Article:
Gabby and I went to our first event, and Gus accompanied us. We joined Chris and Holly at our dear family friends' wedding. Jeremy and Emily were married in a lovely and very personal ceremony on Saturday afternoon in San Clemente. The reception was super fun, with a delicious dinner, sweet and funny toasts, and as much dancing as I could handle (always love that cupid shuffle!). So blessed to be able to share in the Wise family's special day!
|Holly, Gabby and I whooping it up!|
Sunday was a recovery day. Happily I made it to church, though, and after hugging seven people without asking anyone if they were sick, I plopped myself down next to my two bodyguards, Penny and Sandy B., and they took care of me during the rest of the service! Several people told me that they pray for me daily, Shelly bought me a cute and yummy sugar cookie, Sylvia reminded me that the girls have my upcoming bunco food handled, Sandy got herself scheduled for my next chemo day, and Louise booked herself to bring me a meal. I think my church family is awesome!
Home for the rest of the day for football and Louise's homemade tortilla soup. She brought all the fixins to go with it, along with a chocolate silk pie and some pumpkiny goodies. So sweet of her! Made me feel better after the Giants loss.
Monday November 10, Chemo #4. Holly picked me up and dropped off everything for a carne asada dinner! What a nice surprise! Plus homemade banana bread and a Starbucks PSL. Off to Kaiser for my blood draw and dressing change with Cora. My friends and family find the blood draw through Pixie, my catheter, facinating. Had omelets for brunch, then back to Kaiser for the last of the first chemo regimen! The AC part of the ACT is done! No more red devil! Woohoo!
Rowena was my nurse for the first time. All my nurses have been great, but she's my new favorite. She was really funny and fun, and also very informative, explaining all kinds of things about my treatment and how I need to take care of myself and how we are a team to get me well. Of course we had Kimmy with us, but the funny thing is, Holly and I never even looked in her! We didn't read one magazine, or play one game, we just enjoyed talking the entire time! And the two and a half hours flew by!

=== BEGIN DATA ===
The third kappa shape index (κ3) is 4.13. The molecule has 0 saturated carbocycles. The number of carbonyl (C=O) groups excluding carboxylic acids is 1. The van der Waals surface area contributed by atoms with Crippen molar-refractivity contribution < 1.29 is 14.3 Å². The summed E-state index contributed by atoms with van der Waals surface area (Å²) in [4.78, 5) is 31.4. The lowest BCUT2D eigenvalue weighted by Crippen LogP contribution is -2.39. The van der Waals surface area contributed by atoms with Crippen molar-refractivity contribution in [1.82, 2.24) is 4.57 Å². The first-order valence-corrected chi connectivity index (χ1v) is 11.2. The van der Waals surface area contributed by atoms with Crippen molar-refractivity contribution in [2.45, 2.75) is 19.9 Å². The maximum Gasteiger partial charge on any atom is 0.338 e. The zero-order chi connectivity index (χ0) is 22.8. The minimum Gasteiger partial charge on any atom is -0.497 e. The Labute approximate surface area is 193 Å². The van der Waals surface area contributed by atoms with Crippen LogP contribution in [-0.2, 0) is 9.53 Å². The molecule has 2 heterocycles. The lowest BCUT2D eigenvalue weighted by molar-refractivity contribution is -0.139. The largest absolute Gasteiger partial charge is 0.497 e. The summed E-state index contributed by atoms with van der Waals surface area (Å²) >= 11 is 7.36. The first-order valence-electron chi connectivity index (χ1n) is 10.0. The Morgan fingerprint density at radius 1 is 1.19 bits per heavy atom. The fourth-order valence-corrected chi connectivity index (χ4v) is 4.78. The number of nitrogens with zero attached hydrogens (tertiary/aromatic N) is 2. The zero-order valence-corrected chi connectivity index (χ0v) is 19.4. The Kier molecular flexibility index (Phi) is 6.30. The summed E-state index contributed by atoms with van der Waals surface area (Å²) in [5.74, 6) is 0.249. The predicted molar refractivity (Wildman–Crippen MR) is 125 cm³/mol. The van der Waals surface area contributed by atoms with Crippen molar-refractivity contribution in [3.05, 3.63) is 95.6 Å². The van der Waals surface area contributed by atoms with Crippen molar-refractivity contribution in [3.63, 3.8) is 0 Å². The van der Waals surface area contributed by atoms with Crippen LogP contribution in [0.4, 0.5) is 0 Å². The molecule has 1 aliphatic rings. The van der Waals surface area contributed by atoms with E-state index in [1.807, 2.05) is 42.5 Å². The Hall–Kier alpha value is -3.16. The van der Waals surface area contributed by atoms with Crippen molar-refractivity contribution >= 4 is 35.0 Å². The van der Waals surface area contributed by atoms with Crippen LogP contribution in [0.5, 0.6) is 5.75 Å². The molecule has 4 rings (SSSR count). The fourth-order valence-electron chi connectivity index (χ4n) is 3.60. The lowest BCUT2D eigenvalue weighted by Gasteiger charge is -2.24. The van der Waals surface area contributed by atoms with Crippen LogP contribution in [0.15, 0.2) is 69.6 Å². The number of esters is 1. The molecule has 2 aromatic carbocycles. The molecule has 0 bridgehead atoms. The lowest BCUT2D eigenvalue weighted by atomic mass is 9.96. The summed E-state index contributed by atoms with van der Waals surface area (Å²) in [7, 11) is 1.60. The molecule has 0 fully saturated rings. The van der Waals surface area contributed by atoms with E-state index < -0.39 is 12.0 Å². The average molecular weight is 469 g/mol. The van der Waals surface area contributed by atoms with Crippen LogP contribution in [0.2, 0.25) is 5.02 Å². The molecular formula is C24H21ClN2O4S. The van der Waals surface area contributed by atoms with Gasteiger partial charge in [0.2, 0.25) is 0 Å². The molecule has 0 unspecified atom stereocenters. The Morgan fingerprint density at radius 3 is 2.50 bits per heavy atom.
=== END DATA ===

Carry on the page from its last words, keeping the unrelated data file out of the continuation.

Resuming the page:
|Holly and I at Kaiser, a bit more subdued!|
And now for some advice for you women, and the women in your life (and any human actually). The healthier you are, the better. I feel like I was reasonably healthy going into this cancer thing. Sure I could have been healthier, I could have been in better shape, but I was not a couch potato and I ate a balanced, nutritious diet. And I believe it has helped. Walking is fantastic exercise, and brisk walking is best for cardio. I enjoy getting outside to do it, but if you like a treadmill, do that! If you have a gym membership, use it! If you don't, dance around the house! Take the stairs! Anything you can do to add activity to your lifestyle. We also need to stretch our bodies (do yoga or just stretch) and build our strength (arm weights, a full workout or on the couch while watching tv). A healthy lifestyle may reduce your chances of getting breast cancer, and if you do get it, I believe you will handle it better.
Next, know your breast cancer risk. Learn about your family history, and also keep in mind that while family history is important, it isn't always an indicator (as I discovered).
Know your normal. Familiarize yourself with what your breasts are like and pay attention to any signs of change. Look at yourself in the mirror, do regular self exams. And if you have any gut feelings that something isn't right, pay attention to your intuition and don't wait to have it checked out. I have dense breast tissue which makes it difficult to see in a normal mammogram. I had an ultrasound back in 2012 because they thought they saw something and they ended up clearing me. Then last year there was no additional screening recommended beyond my regular mammogram, even though I showed them my ultrasound films. But my surgeon said I had the tumor for five years! Maybe I should have insisted on a second mammo or ultrasound. I also noticed a change in my nipple early this past spring. I knew it was a change, but I didn't have health insurance at the time. I did bring it up to my primary doctor, who wasn't concerned, saying breast changes during menopause were common. After I was diagnosed, I asked my surgeon about it, and he said it could have been an indicator of the breast cancer or maybe not. But at least it was something to pay attention to.
Know when to get screened. You should start clinical breast exams at age 20, and mammograms at 40. If you have family history, tell your doctor. You need to know who had breast cancer, how old they were when diagnosed, and their age if they died from it. If you have a family history, ask your doctor when you should start having mammograms, and if you don't like the answer and want one, insist upon it. Early detection is key to fighting this disease if you get it, and I pray that none of you will.
For me, for now, through everything, life is good.